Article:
Leftover Jack-O’-Lantern: Field Pumpkin Puree for baking

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(Original Post Date:  November 02, 2010)

Last year, our neighborhood didn’t do much for Halloween – with the exception of this one house down the street that went nuts with the lights and spooky decor.  This year, (not to be outdone by that one house again) every house in the neighborhood stepped it up, and landscaped with tombstones, orange string lights, blow up ghosts, spider webs, and all kinds of scary decorations in their yard.  We finally succumbed to “neighborhood peer pressure” and put up a couple of gravestones, and set out 3 Jack-O’-Lanterns just before the Trick-or-treaters showed up.

Now, I’m not the kind of person to look at these Jack-O’-Lanterns for a couple hours and just throw them away at the end of the night!  That’s 15 pounds of pumpkin there!  I saved the cut out eyes and mouth pieces of the pumpkins to use in Japanese Cream Stew.  And on Halloween night, 9:30pm, I washed the Jack-O’-Lanterns thoroughly and baked them up to make pumpkin puree.  Don’t use Jack-O’-Lanterns that have been sitting out in hot weather, or sitting outdoors for more than a few hours.  Make sure you wash them well in the sink (inside and outside) before using.

Normally, the best pumpkins to use for pumpkin puree are the smaller sugar pumpkins, as field pumpkins (the big Jack-O’-Lantern pumpkins) tend to be very watery.  My method of making field pumpkin puree works pretty well (and is not watery), and I’ve had good results using field pumpkin puree in recipes instead of canned pumpkin.  If you have a choice, and are specifically buying a pumpkin just to make a pie, buy a sugar pumpkin.  But don’t listen to those people that tell you a field pumpkin doesn’t make good pumpkin pie or pumpkin bread – because it’s not true!

Pumpkin Puree:

  • 3 field pumpkins


  • 3 baking sheets
  • foil
  • mesh colander
  • large bowl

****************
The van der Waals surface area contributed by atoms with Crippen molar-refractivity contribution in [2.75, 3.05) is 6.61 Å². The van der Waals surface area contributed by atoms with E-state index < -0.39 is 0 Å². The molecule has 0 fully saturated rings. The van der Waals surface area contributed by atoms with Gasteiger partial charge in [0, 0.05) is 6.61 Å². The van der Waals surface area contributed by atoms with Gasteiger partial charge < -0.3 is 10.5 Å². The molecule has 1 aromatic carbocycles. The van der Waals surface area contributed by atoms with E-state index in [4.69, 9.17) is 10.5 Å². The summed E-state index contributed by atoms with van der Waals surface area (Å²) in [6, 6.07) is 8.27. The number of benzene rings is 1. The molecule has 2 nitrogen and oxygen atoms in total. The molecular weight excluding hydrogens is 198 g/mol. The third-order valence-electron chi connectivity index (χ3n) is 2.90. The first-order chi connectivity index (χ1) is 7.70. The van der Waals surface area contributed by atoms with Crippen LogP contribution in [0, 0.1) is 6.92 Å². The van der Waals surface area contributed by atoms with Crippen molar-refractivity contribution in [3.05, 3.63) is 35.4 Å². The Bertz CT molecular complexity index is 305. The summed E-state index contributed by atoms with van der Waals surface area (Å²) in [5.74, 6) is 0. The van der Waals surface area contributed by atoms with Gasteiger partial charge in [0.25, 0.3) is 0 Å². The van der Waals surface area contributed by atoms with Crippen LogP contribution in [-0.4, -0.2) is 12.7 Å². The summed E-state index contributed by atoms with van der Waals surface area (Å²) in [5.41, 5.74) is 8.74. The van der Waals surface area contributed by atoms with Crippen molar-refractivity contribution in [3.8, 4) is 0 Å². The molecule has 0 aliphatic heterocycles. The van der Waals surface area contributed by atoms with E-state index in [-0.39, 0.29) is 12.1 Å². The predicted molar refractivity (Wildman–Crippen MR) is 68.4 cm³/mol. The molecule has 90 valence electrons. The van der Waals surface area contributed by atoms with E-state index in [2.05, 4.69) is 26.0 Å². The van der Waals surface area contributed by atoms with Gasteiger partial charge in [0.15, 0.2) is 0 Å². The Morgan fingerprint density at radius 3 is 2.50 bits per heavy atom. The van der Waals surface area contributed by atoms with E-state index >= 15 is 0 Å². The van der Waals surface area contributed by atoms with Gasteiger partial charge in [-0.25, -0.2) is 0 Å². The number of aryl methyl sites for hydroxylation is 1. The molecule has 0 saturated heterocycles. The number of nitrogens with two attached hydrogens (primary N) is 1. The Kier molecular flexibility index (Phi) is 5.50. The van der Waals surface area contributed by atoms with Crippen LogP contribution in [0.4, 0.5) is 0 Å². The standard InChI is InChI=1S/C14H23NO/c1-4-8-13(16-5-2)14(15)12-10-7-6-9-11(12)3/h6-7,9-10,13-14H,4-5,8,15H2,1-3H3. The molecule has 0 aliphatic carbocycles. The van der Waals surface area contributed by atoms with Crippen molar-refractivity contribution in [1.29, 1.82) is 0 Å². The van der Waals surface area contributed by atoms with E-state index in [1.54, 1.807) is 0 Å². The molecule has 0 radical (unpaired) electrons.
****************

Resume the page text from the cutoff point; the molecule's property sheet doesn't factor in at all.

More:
1.  Split your cleaned field pumpkins (or leftover jack-o’-lanterns) in half with a sharp knife.  Put them cut side down on a foil lined baking sheet, and bake for 1 – 1 1/2 hours at 350 degrees until soft.  (You should be able to pierce the pumpkin easily with a fork).

2.  With a large spoon, scrape the top most fibrous/stringy layer off of the pumpkin meat and discard.

3.  Now that you have removed all they goopy stringy fibers, scoop the pumpkin flesh into a large bowl.  Discard the leftover pumpkin skin.  Let the pumpkin cool for awhile.

4.  Working in batches, process the pumpkin in the work bowl of a food processor until smooth.

5.  Set a colander over a large bowl.  Pour the puree into the colander.  (I used 2 wire mesh colanders over 2 bowls for the puree from 3 pumpkins).

6.  Allow the pumpkin to drain at room temperature for 1 hour.  Dump the watery contents from the collecting bowl, and replace the colander of pumpkin in the bowl.  Cover with plastic wrap and allow to drain in the refrigerator overnight.

7.  Transfer the drained pumpkin puree into plastic containers and refrigerate.  Freeze the containers for later use, or refrigerate and use within 1 week.  This drained pumpkin puree can be used in any recipe that calls for canned pumpkin puree (pumpkin pie, pumpkin bread, pumpkin cheesecake, etc.).  Three medium sized field pumpkins will yield about 12 cups of puree.


  1. elana rich says:

    thank you. I love this post about using field pumpkins and not wasting them. I received one from my brother and was determined to use it. I am going to try it. It sounds promising! You forgot to mention to save the seeds for roasting.

    • Mika Mika says:

      You’re welcome – I hope it works out for you! I do have a roasted pumpkin seed post on my blog if you are interested… it’s in the “Holiday” section. :)

  2. Rob says:

    I made this last year and loved it. I am making it again right now.

    • Mika Mika says:

      I’m glad it worked for you!